How American conservatives lost the culture war

US Politics: Recent statue-felling is an outward expression of decades of social change

Demonstrators are seen in the reflection of a first World War US army recruitment poster in Washington this week. Photograph: Brendan Smialowski/AFP via Getty Images

Demonstrators are seen in the reflection of a first World War US army recruitment poster in Washington this week. Photograph: Brendan Smialowski/AFP via Getty Images

 

As Americans take their politics to the street, comparisons abound with 1968. It is worth recalling a less kinetic showdown in that summer of urban strife and protest.

In a now inconceivable piece of broadcasting, the ABC network set the writers William Buckley and Gore Vidal against each other in a saga of debates. Buckley, the prince of organised conservatism, drawled the case for order and tradition. Vidal, a hedonist if not a progressive, defended the changes of the day.

In retrospect, the two shared much, not least the high-born airs that are more overt in New England than England. Still, theirs was an ominous contrast of world views, prefiguring 50 years of culture war.

Whoever was “right”, the evidence that liberalism won continues to amass. Last week, the US supreme court ruled to extend LGBT rights. It also frustrated President Donald Trump over the treatment of young undocumented migrants. And this is after the right’s Long March through the judiciary, masterminded by the Federalist Society and other campaign groups.

Away from the recent cases, which dealt with statutes, the call for the strictest possible adherence to constitutional text has the romantic aura of all lost causes.

The failures do not end there. Take immigration. When conservatism hardened into a movement in the mid-20th century, 5 per cent of the US population was foreign-born. Now the level is near an all-time high at 14 per cent. Or take the status of gay people. Public opinion on same-sex marriage has flipped from two-to-one against to two-to-one in favour since the millennium.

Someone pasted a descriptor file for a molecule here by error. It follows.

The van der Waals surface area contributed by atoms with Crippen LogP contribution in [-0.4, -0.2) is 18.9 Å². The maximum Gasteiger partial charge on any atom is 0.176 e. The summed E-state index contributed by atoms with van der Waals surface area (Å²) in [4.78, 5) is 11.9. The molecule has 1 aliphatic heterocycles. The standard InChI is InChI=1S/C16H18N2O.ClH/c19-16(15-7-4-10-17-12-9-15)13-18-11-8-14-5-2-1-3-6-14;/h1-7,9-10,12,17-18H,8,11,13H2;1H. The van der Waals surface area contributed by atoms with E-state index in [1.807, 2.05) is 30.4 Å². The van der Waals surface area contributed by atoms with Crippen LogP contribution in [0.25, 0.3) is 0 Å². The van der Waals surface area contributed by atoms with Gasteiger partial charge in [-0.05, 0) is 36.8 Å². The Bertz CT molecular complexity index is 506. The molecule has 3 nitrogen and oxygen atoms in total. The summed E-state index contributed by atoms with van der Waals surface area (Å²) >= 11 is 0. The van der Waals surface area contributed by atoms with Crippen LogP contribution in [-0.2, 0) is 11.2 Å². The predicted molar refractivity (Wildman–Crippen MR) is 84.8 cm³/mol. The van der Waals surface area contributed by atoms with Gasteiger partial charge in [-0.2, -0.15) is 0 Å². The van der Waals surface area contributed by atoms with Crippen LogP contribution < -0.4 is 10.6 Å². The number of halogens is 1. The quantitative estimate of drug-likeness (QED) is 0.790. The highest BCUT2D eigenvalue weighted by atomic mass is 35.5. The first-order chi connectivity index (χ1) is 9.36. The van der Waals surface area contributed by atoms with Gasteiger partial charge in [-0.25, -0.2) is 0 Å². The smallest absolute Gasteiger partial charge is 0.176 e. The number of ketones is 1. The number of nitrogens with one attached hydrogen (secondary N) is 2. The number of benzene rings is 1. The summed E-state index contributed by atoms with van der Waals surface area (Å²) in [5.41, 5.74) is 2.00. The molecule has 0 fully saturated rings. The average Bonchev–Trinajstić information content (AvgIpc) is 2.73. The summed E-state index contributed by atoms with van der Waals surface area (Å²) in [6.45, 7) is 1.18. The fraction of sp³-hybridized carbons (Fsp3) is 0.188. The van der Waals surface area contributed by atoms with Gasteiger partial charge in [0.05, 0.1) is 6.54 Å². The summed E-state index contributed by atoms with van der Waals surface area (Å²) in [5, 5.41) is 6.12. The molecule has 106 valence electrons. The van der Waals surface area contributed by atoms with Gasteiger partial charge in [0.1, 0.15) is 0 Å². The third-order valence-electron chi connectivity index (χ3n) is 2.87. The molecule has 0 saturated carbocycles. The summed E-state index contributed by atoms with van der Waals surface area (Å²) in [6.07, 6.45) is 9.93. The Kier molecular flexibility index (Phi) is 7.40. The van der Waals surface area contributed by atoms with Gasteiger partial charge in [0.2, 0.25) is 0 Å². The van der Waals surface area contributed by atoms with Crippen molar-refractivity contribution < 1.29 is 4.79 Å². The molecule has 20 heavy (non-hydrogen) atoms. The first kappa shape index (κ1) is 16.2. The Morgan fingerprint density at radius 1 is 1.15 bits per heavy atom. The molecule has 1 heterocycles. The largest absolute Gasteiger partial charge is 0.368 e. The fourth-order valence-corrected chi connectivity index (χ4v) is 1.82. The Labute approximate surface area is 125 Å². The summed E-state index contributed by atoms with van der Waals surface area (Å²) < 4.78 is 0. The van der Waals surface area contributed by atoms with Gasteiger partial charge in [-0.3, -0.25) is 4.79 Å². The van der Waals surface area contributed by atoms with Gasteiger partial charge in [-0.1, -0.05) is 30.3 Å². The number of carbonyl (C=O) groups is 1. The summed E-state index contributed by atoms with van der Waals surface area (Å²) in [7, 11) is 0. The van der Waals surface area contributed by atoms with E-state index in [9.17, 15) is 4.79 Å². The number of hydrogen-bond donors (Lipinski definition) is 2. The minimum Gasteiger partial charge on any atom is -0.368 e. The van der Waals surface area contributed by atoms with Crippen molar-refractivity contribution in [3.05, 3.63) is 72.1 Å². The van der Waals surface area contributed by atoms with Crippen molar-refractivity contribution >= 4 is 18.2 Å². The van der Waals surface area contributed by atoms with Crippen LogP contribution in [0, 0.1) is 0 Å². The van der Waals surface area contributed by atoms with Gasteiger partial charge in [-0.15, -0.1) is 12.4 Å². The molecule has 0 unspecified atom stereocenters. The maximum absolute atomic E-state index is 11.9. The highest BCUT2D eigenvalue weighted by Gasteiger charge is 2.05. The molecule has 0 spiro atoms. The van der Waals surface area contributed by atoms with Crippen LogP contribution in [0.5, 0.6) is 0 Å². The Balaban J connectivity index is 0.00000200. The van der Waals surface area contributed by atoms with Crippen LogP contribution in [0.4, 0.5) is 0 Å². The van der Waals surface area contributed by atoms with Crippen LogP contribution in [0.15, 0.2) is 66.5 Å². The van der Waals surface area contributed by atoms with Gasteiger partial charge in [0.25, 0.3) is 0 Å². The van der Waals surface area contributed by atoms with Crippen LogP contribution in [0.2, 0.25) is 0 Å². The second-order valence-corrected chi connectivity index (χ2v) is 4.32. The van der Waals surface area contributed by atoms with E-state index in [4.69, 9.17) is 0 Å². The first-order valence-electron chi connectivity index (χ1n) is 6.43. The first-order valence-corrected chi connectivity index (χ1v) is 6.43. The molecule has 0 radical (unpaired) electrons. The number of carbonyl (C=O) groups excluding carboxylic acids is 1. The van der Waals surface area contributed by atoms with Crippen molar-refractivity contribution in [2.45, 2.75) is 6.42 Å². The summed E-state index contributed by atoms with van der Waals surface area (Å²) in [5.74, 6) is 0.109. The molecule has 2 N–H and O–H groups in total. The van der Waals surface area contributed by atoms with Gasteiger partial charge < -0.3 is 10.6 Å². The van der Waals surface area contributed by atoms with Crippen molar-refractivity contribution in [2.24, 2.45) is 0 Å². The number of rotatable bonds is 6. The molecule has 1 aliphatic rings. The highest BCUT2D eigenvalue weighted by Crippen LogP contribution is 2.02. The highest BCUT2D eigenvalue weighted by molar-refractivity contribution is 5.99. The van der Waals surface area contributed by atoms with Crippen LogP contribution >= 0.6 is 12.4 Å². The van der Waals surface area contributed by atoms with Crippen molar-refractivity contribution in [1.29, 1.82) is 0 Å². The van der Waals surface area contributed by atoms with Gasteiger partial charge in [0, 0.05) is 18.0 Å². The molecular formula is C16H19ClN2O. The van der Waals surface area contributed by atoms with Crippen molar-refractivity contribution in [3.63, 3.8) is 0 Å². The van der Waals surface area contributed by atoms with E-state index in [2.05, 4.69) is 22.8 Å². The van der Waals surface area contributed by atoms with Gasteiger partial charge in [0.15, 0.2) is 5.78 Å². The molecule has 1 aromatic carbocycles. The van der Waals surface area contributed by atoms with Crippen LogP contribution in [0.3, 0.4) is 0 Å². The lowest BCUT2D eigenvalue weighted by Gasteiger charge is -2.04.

There have been consolations along the way. The military is more revered than during the Vietnam war, when returning troops donned civilian clothes before braving the streets. Out-and-proud atheists are still amazingly scarce in frontline politics. The abortion rate is at its lowest since it became legal.

Statue-felling

In the round, though, “movement conservatism” is most notable for the gap between its political success and actual outcomes, at least in the realm of culture. Its organisational flair, its ecosystem of journals and think tanks, even its elected presidents have stood athwart history, yelling “stop!”, as Buckley suggested. If anything, history sped up. The recent statue-felling is just the outward expression of decades of social change.

The best the movement can say is that, lacking a control experiment, we cannot know how much more liberal the US would now be had the New Right never emerged. As an argument, I suppose it will have to do.

None of this is written with a Vidalian smirk. Even we who tend to his view on things must see that conservatism has bleak truths to impart: about the fragility of order, the perverse consequences of well-meaning change, the loss of the individual in the push for group rights.

Zealots for change who give no quarter to conservatism’s insights are prone to over-reach. In fact, it is not obvious on which side a strict liberal, in the old sense, now belongs.

The point here is not to crow, then, but to record the ultimate failure of a movement that has appeared so formidable. And also to explain where it went wrong. It is not teleological inevitability, after all, that societies become more liberal over time. Two mistakes stand out.

First, starting with the presidency of Ronald Reagan, social conservatives threw in their lot with free-market economics. Capitalism is miraculously good at lots of things. Fostering stable communities, a sense of national belonging and deference to the sacred are not among them. Not only did Vidal’s agenda win, then, but, by egging on the supply-siders, Buckley was complicit in his victory.

Second, politics turns out to be far downstream of culture. Doctrinal conservatives stormed the three branches of government handily enough, but not Hollywood, the publishing industry, academia and other trades that form our habits of mind without our knowing it. The best the right did was set up parallel bodies, such as Fox News, and even these often address true believers.

Conservatives resent the infusion of universities with critical theory and other relativist lines of thought. If it matters that much, the burden is on them to clamber into the arena and compete. It is a glacial turnaround job, yes, but only because it was decades neglected in favour of more obvious spheres of power. The movement does not want for lawmakers or jurists. It wants for professors.

Watching back now, Vidal was more lethally epigrammatic, Buckley a shade better in deep debate. In the studio, the culture war was closely fought. Outside, ever since, the same cannot be said. – Copyright The Financial Times Limited 2020

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